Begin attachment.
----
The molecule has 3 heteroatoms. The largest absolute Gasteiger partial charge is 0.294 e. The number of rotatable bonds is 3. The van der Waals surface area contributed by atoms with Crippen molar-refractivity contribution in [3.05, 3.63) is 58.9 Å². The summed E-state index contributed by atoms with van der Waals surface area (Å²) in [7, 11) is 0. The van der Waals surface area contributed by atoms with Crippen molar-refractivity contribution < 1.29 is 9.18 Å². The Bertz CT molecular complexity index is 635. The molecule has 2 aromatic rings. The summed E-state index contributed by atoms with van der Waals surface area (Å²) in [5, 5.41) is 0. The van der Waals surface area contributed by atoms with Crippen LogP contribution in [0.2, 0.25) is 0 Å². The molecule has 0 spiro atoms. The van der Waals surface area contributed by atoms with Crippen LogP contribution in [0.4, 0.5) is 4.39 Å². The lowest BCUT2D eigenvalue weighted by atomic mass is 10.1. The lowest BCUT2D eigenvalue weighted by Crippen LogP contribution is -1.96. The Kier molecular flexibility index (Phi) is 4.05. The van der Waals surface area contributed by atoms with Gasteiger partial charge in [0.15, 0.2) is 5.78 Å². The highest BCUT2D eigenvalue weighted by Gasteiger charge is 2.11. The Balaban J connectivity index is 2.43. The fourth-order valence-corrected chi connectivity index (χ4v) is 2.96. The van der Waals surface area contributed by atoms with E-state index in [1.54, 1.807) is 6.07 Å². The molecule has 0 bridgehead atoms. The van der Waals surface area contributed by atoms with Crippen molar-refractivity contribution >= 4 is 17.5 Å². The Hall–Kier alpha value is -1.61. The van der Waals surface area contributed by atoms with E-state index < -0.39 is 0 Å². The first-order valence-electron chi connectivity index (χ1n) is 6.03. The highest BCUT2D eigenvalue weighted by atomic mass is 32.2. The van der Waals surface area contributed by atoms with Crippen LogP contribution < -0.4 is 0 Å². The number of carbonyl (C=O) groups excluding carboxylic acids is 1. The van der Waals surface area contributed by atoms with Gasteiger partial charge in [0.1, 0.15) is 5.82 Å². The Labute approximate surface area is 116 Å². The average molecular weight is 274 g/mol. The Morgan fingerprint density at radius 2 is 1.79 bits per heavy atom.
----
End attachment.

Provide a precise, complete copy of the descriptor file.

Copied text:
The molecule has 3 heteroatoms. The largest absolute Gasteiger partial charge is 0.294 e. The number of rotatable bonds is 3. The van der Waals surface area contributed by atoms with Crippen molar-refractivity contribution in [3.05, 3.63) is 58.9 Å². The summed E-state index contributed by atoms with van der Waals surface area (Å²) in [7, 11) is 0. The van der Waals surface area contributed by atoms with Crippen molar-refractivity contribution < 1.29 is 9.18 Å². The Bertz CT molecular complexity index is 635. The molecule has 2 aromatic rings. The summed E-state index contributed by atoms with van der Waals surface area (Å²) in [5, 5.41) is 0. The van der Waals surface area contributed by atoms with Crippen LogP contribution in [0.2, 0.25) is 0 Å². The molecule has 0 spiro atoms. The van der Waals surface area contributed by atoms with Crippen LogP contribution in [0.4, 0.5) is 4.39 Å². The lowest BCUT2D eigenvalue weighted by atomic mass is 10.1. The lowest BCUT2D eigenvalue weighted by Crippen LogP contribution is -1.96. The Kier molecular flexibility index (Phi) is 4.05. The van der Waals surface area contributed by atoms with Gasteiger partial charge in [0.15, 0.2) is 5.78 Å². The highest BCUT2D eigenvalue weighted by Gasteiger charge is 2.11. The Balaban J connectivity index is 2.43. The fourth-order valence-corrected chi connectivity index (χ4v) is 2.96. The van der Waals surface area contributed by atoms with E-state index in [1.54, 1.807) is 6.07 Å². The molecule has 0 bridgehead atoms. The van der Waals surface area contributed by atoms with Crippen molar-refractivity contribution >= 4 is 17.5 Å². The Hall–Kier alpha value is -1.61. The van der Waals surface area contributed by atoms with E-state index < -0.39 is 0 Å². The first-order valence-electron chi connectivity index (χ1n) is 6.03. The highest BCUT2D eigenvalue weighted by atomic mass is 32.2. The van der Waals surface area contributed by atoms with Crippen LogP contribution < -0.4 is 0 Å². The number of carbonyl (C=O) groups excluding carboxylic acids is 1. The van der Waals surface area contributed by atoms with Gasteiger partial charge in [0.1, 0.15) is 5.82 Å². The Labute approximate surface area is 116 Å². The average molecular weight is 274 g/mol. The Morgan fingerprint density at radius 2 is 1.79 bits per heavy atom.